Don's Fly Tying - the Osoyoos Sockeye


[Osoyoos Sockeye]

For those of us who truly love the outdoors, fish and game success stories are indeed rare in this part of the country! I recently had an opportunity to witness a true success story less than two hours south of Kelowna at Osoyoos Lake. On Sunday, August 12, 2012, my friend Ron Milani, gave me a call and said, "Don, how would you like to go sockeye fishing with me tomorrow morning at 5:30 am?" "Where?" I asked. "Osoyoos Lake of course!" was Ron's answer. Without much thought about how early I would have to get out of bed I agreed to meet Ron the next morning at the Oliver Canadian Tire Store parking lot. Before giving you a few details of the trip, let me describe in brief the evolution of this amazing fishery!

By the early 1990s, returns of adult sockeye salmon in Skaha Lake just south of Penticton were virtually nil and only a few thousand made it back through the nine dams of the Columbia River system to Osoyoos Lake. In 1997, the Okanagan Nation Alliance in partnership with the Federal Department of fisheries and several USA agencies, began a study to determine if once plentiful sockeye could be restored to the Okanagan. By 2003, the Partnership began releasing sockeye salmon fry into the Okanagan River. By 2010, the salmon returns exceeded everyone's expectations and a short season was opened for sports fishermen, as well as a Native commercial fishery. This year the return was sufficient to allow a full month of fishing with a limit of two sockeye per day for sport caught fish! Truly a miracle in the desert!

Oh yes, I did arrive at the Oliver meeting place just before 5:30 am where we loaded my gear into Ron's truck and proceeded to a boat launch near the north end of Osoyoos Lake. Now catching these fish isn't exactly fly fishing as everyone, including us, used traditional salt water salmon gear, namely flashers and hoochies on either down riggers or heavy slip weights to get to the fifty foot depths that the sockeye seemed to prefer. I hooked one on a small pink hoochy and was surprised to see that it was in relatively good condition! Several more were hooked, then lost, on the same gear using a slow deep troll. As the day began heating up in true Osoyoos style, we headed back to the launch well before noon. In talking with some local fishermen at the shore, I express great interest when I was shown a red fly that faithfully caught two salmon every morning! Yes, it was trolled behind a flasher, but nonetheless it was a fly. Now, next year, I would like to figure out how to catch Osoyoos Lake sockeye on a fly line! Let me know if you know how. Anyway, the subject of our September fly tying article is a fly I call the Osoyoos Sockeye!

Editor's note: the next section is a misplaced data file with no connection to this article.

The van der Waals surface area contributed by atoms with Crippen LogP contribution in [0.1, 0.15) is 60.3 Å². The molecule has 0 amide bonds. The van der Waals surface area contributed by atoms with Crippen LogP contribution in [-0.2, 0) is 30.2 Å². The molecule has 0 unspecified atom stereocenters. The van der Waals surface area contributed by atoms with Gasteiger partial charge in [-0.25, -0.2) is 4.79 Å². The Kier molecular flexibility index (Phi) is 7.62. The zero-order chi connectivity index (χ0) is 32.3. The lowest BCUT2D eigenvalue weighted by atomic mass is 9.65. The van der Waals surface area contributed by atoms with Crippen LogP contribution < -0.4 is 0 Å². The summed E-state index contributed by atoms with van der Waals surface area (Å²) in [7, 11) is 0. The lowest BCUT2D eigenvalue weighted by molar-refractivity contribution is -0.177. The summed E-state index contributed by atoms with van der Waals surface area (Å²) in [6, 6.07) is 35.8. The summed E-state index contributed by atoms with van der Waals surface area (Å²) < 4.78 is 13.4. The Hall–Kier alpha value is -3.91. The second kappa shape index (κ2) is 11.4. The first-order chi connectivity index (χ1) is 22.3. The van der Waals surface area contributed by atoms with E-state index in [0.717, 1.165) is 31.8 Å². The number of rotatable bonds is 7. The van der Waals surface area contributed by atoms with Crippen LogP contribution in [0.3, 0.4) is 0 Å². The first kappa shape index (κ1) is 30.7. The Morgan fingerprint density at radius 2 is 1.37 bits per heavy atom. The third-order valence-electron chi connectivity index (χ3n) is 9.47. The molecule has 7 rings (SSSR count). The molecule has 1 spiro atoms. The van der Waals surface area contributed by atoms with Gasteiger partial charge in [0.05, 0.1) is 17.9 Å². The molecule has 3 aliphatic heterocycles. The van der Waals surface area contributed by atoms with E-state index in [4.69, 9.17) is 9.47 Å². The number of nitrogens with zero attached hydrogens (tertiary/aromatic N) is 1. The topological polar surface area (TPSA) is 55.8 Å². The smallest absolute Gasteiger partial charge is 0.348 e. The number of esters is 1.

Materials

Instructions

As the fish are deep, I like to start with several wraps of silver lead free wire (not really needed if trolled deep behind a flasher but I hope to someday figure out how to get down to these fish with just a fly line). Next tie in some red polar bear hair just under the hook eye, allowing it to flow straight back twice the length of the hook shank. Next attach several strands of pink krystal flash on top of the hook shank the same length as the hair. Then tie in a bigger clump of red polar bear hair of the same length on top of the flash, also allowing it to flow straight back as well. Finish the fly with several turns of black floss at the hook eye to form a head.



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